6. 5 large eggs
  7. 2 cups/500ml/16 fl oz single cream or half and half or creamy milk or a mixture of milk and heavy/double cream, depending on how decadent/slim/rich you’re feeling
  8. 1 1/2 teaspoons vanilla extract
  9. 2 tablespoons dark rum, kirsch, Armagnac or maraschino (optional)
  10. Enough granulated or powdered sugar to dredge thickly when cooked
Instructions
  1. Preheat the oven to 350 degrees F/180degrees C/Gas Mark 4
  2. Remove stems and pit fruit if necessary. The French often leave the pits in cherries as they're said to add an additional almond flavour to the batter (but warn your guests!) If using apricots or larger fruits slice them in half.
  3. Slather your dish with butter and add the fruit in a single layer
  4. In a mixing bowl combine the dry ingredients
  5. Warm the milk or cream until barely simmering (be vigilant, it mustn't boil)
  6. Whisk the eggs into the warm cream
  7. Whisk the liquid ingredients into the dry ingredients until well-blended
  8. Stir in the the vanilla and rum etc. if using.
  9. Strain the batter over the fruit (very often I can’t be bothered to strain it) to a depth of about 1 1/2 inches. You should still be able to see the top of the fruit over the batter.
  10. Bake for 25 minutes for small clafoutis, 40 minutes for large until golden round the edges and firm to the touch
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Here are my little clafoutis showing the depth and proportion of batter to fruit you should be aiming for. Clafoutis is very forgiving, so make them in any shapes and sizes of cookware you have to hand until you have used up all your batter. 

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 Here are my lovelies puffing up and firming up in the oven.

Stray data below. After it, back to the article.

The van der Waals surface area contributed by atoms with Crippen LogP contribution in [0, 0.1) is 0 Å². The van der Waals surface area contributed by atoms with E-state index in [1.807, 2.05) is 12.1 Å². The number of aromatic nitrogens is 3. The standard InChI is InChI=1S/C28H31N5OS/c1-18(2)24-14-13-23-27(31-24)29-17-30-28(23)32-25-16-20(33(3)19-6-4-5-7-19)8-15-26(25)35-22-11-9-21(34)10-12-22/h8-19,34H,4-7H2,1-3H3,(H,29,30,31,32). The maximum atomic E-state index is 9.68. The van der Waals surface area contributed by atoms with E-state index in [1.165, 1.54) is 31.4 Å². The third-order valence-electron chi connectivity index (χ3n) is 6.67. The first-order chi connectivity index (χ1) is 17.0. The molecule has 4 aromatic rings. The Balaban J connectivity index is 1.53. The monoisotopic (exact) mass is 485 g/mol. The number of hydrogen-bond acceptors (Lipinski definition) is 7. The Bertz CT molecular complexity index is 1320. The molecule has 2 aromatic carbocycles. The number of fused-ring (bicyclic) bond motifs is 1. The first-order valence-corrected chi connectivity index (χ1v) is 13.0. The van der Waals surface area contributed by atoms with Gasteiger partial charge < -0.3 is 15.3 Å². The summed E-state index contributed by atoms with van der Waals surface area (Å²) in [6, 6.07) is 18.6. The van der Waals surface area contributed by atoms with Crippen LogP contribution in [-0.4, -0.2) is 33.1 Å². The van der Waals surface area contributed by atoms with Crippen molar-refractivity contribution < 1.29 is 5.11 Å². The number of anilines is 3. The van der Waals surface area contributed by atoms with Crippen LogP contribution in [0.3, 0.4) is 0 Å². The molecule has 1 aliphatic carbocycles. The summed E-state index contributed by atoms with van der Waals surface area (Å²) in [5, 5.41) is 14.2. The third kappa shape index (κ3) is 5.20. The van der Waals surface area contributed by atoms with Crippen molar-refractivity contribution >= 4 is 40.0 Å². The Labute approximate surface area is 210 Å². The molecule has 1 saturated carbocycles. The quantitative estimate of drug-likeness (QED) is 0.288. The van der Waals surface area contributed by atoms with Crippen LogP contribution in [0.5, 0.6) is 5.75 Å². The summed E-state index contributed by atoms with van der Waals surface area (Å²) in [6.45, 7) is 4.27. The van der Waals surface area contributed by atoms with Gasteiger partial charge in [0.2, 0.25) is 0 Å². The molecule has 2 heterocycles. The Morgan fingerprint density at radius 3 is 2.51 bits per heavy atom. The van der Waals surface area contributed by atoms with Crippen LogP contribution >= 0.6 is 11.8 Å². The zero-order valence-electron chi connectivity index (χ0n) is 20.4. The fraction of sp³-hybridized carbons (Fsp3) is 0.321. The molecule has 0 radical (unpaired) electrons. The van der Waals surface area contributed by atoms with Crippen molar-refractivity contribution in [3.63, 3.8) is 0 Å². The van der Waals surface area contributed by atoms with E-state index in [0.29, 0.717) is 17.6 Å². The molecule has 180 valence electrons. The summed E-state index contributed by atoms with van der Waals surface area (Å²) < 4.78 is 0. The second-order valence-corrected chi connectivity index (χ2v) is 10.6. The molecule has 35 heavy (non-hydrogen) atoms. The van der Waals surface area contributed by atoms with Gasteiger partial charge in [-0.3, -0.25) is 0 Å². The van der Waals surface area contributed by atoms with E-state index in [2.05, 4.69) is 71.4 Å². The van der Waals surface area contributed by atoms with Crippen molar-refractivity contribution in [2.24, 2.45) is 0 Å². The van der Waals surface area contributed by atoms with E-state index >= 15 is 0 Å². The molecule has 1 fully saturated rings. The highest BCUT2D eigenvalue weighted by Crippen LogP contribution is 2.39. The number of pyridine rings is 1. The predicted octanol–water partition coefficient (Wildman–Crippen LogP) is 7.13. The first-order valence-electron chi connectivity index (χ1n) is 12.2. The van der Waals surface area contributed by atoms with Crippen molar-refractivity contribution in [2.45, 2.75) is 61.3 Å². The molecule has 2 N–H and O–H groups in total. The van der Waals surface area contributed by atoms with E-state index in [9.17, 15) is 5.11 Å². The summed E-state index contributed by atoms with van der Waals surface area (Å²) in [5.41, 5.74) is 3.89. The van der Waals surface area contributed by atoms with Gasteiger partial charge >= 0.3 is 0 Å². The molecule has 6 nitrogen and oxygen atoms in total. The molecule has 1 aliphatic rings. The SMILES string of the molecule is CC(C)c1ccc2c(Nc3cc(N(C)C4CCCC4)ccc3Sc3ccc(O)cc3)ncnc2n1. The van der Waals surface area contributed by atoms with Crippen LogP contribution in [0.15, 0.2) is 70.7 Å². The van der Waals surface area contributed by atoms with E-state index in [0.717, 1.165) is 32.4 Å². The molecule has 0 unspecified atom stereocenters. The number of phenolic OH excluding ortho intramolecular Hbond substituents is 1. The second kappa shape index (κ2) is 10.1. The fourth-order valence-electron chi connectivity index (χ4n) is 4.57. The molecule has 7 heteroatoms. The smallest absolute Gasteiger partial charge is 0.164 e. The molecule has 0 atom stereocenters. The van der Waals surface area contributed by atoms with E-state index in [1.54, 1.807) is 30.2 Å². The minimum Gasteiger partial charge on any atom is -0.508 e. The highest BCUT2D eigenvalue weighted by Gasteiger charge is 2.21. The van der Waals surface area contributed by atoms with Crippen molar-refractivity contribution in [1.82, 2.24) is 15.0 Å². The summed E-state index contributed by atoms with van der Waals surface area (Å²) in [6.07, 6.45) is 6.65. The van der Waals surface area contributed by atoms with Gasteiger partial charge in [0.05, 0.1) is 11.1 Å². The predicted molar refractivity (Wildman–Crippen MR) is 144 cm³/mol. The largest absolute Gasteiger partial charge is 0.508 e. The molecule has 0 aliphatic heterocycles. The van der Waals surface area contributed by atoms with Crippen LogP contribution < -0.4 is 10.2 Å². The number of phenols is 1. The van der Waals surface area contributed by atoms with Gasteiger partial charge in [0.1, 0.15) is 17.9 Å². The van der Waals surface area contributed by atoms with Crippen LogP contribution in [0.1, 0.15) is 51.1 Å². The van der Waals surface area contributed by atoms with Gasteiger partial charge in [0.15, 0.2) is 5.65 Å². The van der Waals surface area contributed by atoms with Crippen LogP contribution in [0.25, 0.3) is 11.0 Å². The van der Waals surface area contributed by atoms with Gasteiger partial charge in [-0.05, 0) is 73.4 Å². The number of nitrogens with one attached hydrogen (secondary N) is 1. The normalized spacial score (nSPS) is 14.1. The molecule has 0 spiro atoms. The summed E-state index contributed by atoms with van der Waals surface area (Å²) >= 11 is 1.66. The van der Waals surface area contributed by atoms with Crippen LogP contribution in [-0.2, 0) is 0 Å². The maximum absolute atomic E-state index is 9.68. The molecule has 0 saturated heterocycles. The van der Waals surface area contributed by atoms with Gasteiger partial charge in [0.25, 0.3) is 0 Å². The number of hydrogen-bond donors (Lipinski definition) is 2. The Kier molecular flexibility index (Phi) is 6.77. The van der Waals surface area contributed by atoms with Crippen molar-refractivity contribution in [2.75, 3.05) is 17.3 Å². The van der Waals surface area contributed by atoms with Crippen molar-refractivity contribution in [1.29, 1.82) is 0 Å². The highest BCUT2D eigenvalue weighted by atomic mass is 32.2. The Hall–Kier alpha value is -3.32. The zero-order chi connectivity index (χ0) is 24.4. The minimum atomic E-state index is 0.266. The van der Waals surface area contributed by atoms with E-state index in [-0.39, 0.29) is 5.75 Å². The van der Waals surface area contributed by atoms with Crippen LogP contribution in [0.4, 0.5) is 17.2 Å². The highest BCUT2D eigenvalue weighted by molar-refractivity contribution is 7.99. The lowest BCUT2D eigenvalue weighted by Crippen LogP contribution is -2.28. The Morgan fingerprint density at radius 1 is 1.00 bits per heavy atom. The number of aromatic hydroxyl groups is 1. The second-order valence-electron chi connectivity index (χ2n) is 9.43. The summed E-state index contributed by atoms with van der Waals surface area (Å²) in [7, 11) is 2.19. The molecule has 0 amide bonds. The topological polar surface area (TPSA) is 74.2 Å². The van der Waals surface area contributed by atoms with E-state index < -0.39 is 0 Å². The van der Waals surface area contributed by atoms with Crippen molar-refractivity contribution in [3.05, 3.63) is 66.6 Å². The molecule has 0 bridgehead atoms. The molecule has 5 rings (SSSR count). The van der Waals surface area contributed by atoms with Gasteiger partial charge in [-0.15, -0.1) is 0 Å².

And here they are all ready to eat. Serve with some chilled cream or creme fraiche if you’re feeling luxurious but it’s really not at all necessary. 

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Dear hearts I am back!

If you haven’t been following along on Instagram (Sheesh, Paola, we have LIVES), we’ve just been on a family vacation to Rome, Sardinia, Corsica and an afternoon in England. And it was lovely. Though at the same time I am glad to be back sleeping in my very own bed for a bit and able to enjoy the rollicking Seattle summer.

I do of course have many, MANY photos to share with you, together with more from Tuscany (you didn’t think you’d be getting off THAT lightly did you?). You have been warned.

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Animali Toscani

 

It seems in Tuscany even the animals are ridiculously photogenic and happy to strike a pose.

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‘There’s a reason they call it a door FRAME’.

I’m not a huge animal person, but seemed to be followed by cute creatures everywhere I went. Not forgetting of course the infamous Socrates.